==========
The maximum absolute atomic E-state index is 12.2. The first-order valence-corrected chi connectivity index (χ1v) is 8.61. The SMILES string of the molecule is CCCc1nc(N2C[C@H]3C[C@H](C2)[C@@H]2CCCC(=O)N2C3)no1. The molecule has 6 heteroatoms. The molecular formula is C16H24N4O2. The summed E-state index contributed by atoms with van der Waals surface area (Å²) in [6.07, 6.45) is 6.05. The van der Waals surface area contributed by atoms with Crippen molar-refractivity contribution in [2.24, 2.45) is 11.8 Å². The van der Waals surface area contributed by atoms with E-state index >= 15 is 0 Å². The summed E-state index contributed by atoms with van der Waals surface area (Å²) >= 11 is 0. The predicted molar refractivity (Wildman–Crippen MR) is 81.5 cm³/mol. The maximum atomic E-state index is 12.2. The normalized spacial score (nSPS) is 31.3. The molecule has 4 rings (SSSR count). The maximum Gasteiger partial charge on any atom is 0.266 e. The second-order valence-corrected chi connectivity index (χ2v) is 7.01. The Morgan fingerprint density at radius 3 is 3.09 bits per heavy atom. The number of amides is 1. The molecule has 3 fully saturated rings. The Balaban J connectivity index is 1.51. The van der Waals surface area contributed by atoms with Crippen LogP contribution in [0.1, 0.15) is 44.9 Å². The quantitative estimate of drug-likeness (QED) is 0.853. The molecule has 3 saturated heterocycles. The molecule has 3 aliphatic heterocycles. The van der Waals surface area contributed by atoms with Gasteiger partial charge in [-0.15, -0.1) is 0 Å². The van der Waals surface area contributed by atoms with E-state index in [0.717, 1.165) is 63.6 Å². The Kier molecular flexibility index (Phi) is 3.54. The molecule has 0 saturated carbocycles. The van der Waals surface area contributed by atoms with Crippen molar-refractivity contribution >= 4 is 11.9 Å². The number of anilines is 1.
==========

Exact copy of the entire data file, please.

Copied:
The maximum absolute atomic E-state index is 12.2. The first-order valence-corrected chi connectivity index (χ1v) is 8.61. The SMILES string of the molecule is CCCc1nc(N2C[C@H]3C[C@H](C2)[C@@H]2CCCC(=O)N2C3)no1. The molecule has 6 heteroatoms. The molecular formula is C16H24N4O2. The summed E-state index contributed by atoms with van der Waals surface area (Å²) in [6.07, 6.45) is 6.05. The van der Waals surface area contributed by atoms with Crippen molar-refractivity contribution in [2.24, 2.45) is 11.8 Å². The van der Waals surface area contributed by atoms with E-state index >= 15 is 0 Å². The summed E-state index contributed by atoms with van der Waals surface area (Å²) >= 11 is 0. The predicted molar refractivity (Wildman–Crippen MR) is 81.5 cm³/mol. The maximum atomic E-state index is 12.2. The normalized spacial score (nSPS) is 31.3. The molecule has 4 rings (SSSR count). The maximum Gasteiger partial charge on any atom is 0.266 e. The second-order valence-corrected chi connectivity index (χ2v) is 7.01. The Morgan fingerprint density at radius 3 is 3.09 bits per heavy atom. The number of amides is 1. The molecule has 3 fully saturated rings. The Balaban J connectivity index is 1.51. The van der Waals surface area contributed by atoms with Crippen LogP contribution in [0.1, 0.15) is 44.9 Å². The quantitative estimate of drug-likeness (QED) is 0.853. The molecule has 3 saturated heterocycles. The molecule has 3 aliphatic heterocycles. The van der Waals surface area contributed by atoms with Gasteiger partial charge in [-0.15, -0.1) is 0 Å². The van der Waals surface area contributed by atoms with E-state index in [0.717, 1.165) is 63.6 Å². The Kier molecular flexibility index (Phi) is 3.54. The molecule has 0 saturated carbocycles. The van der Waals surface area contributed by atoms with Crippen molar-refractivity contribution >= 4 is 11.9 Å². The number of anilines is 1.